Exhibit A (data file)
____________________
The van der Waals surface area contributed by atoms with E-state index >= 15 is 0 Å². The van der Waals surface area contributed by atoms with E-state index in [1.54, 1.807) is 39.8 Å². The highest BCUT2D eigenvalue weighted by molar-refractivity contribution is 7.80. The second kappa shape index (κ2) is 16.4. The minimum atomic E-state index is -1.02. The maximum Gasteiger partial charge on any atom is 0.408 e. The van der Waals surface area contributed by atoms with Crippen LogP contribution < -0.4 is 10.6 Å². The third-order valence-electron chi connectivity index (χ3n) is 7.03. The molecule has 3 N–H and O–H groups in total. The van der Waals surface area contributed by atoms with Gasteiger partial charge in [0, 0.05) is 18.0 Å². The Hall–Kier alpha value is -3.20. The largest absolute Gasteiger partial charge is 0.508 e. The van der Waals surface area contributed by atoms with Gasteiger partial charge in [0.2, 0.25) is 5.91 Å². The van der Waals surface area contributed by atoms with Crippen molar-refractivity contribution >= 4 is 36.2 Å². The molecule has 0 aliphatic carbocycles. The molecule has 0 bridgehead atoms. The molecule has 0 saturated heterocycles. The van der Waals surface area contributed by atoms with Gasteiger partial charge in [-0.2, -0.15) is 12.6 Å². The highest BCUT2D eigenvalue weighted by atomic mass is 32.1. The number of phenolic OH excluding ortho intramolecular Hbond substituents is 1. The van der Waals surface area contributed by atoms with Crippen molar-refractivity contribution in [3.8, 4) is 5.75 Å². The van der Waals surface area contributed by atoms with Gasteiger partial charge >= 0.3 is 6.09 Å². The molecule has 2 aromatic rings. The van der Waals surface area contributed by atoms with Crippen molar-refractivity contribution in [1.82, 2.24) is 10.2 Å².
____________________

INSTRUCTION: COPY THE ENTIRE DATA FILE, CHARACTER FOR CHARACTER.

The van der Waals surface area contributed by atoms with E-state index >= 15 is 0 Å². The van der Waals surface area contributed by atoms with E-state index in [1.54, 1.807) is 39.8 Å². The highest BCUT2D eigenvalue weighted by molar-refractivity contribution is 7.80. The second kappa shape index (κ2) is 16.4. The minimum atomic E-state index is -1.02. The maximum Gasteiger partial charge on any atom is 0.408 e. The van der Waals surface area contributed by atoms with Crippen LogP contribution < -0.4 is 10.6 Å². The third-order valence-electron chi connectivity index (χ3n) is 7.03. The molecule has 3 N–H and O–H groups in total. The van der Waals surface area contributed by atoms with Gasteiger partial charge in [0, 0.05) is 18.0 Å². The Hall–Kier alpha value is -3.20. The largest absolute Gasteiger partial charge is 0.508 e. The van der Waals surface area contributed by atoms with Gasteiger partial charge in [0.2, 0.25) is 5.91 Å². The van der Waals surface area contributed by atoms with Crippen molar-refractivity contribution >= 4 is 36.2 Å². The molecule has 0 aliphatic carbocycles. The molecule has 0 bridgehead atoms. The molecule has 0 saturated heterocycles. The van der Waals surface area contributed by atoms with Gasteiger partial charge in [-0.2, -0.15) is 12.6 Å². The highest BCUT2D eigenvalue weighted by atomic mass is 32.1. The number of phenolic OH excluding ortho intramolecular Hbond substituents is 1. The van der Waals surface area contributed by atoms with Crippen molar-refractivity contribution in [3.8, 4) is 5.75 Å². The van der Waals surface area contributed by atoms with Gasteiger partial charge >= 0.3 is 6.09 Å². The molecule has 2 aromatic rings. The van der Waals surface area contributed by atoms with Crippen molar-refractivity contribution in [1.82, 2.24) is 10.2 Å².